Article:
To bring the site into compliance, Kellogg agreed to add disclosures not only to the Froot Loops site, but across all of its child-targeted Web sites. The disclosures will appear on the Web site landing page and on all pages that contain games, with the disclosures remaining on the page during gameplay. The disclosure, in a bold and contrasting color to the background in order to attract a child’s attention, reads “This is advertising from Kellogg’s.”

To read CARU’s press release about the decision, click here.

Why it matters: “On websites directed to children, if an advertiser integrates an advertisement into the content of a game or activity, then the advertiser should make clear, in a manner that will be easily understood by the intended audience, that it is an advertisement,” CARU emphasized. 

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FTC Lacks Authority to Regulate Data Security, Defendant Argues

The Federal Trade Commission lacks the authority to regulate the data security practices of private companies, Wyndham Hotel & Resorts argued in a recent motion to dismiss a suit brought against it by the agency.

In July, the FTC filed a complaint against Wyndham alleging that the hotel chain violated Section 5 of the FTC Act by misrepresenting the security measures in the company’s privacy policy and failing to protect customer information. The hotel suffered three data security failures in less than two years and caused millions of dollars in loss, the agency said.

But coming out swinging, Wyndham argued to the Arizona federal court that the FTC lacked authority to regulate data security practices and that the case should be dismissed. “Relying on Section 5’s prohibition on ‘unfair’ trade practices – which has traditionally been read to prohibit certain unconscionable or oppressive acts toward consumers – the FTC assumes that it has the statutory authority to do that which Congress has refused: establish data security standards for the private sector and enforce those standards in federal court,” according to Wyndham’s brief.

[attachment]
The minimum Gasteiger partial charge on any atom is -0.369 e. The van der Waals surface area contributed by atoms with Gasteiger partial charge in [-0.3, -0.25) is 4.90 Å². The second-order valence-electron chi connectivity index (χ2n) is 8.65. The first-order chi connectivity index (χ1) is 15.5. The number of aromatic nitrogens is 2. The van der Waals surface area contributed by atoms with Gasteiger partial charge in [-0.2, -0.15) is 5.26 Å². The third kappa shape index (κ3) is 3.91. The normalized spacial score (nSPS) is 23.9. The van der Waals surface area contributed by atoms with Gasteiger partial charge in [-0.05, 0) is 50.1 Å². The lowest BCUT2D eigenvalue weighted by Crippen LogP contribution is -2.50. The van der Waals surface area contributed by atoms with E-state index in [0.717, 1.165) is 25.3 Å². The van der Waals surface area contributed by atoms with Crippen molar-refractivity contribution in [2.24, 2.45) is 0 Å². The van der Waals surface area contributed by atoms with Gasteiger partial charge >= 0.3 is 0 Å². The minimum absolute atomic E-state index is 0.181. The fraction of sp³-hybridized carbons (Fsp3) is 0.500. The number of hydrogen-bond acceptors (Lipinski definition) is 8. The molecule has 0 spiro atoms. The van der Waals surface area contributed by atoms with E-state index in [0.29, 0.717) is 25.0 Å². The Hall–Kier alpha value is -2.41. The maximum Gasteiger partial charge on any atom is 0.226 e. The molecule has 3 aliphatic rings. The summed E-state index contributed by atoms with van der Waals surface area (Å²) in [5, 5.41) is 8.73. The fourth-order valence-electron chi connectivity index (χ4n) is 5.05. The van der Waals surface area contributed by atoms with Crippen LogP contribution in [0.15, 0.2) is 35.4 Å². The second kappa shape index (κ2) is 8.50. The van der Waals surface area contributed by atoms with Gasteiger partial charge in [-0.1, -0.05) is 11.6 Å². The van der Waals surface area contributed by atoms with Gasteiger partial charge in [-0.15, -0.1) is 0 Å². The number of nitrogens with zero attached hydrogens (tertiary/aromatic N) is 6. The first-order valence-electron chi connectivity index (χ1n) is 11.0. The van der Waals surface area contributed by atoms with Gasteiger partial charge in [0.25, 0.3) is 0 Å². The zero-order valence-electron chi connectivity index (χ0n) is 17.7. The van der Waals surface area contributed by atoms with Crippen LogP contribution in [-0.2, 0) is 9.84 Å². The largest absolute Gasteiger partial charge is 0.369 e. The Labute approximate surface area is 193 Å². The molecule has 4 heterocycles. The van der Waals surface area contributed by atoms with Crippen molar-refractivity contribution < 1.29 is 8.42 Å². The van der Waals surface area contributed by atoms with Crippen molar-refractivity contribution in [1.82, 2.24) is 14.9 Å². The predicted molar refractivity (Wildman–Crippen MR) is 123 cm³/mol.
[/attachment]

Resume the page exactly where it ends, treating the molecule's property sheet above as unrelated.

According to Wyndham, the agency’s enforcement authority is limited in light of several pieces of legislation prescribing very specific data security standards for certain elements of the private sector that are subject to FTC enforcement authority. It cites as examples the agency’s authority to enforce the requirements for the collection, disclosure, and disposal of data collected by consumer reporting agencies under the Fair Credit Reporting Act; the agency’s authority to promulgate its COPPA Rule under the Children’s Online Privacy Protection Act, which sets the boundaries for information collection from children; and the agency’s mandate to enforce data security requirements for financial institutions under the Gramm-Leach-Bliley Act.

The grant of authority delegated in those statutes would be “entirely superfluous” if the agency had all-encompassing powers to regulate data security for all companies and those statutes “are powerful evidence that the FTC lacks authority to regulate data security practices in cases (like this one) that fall outside the confines of these narrow delegations,” the brief contends.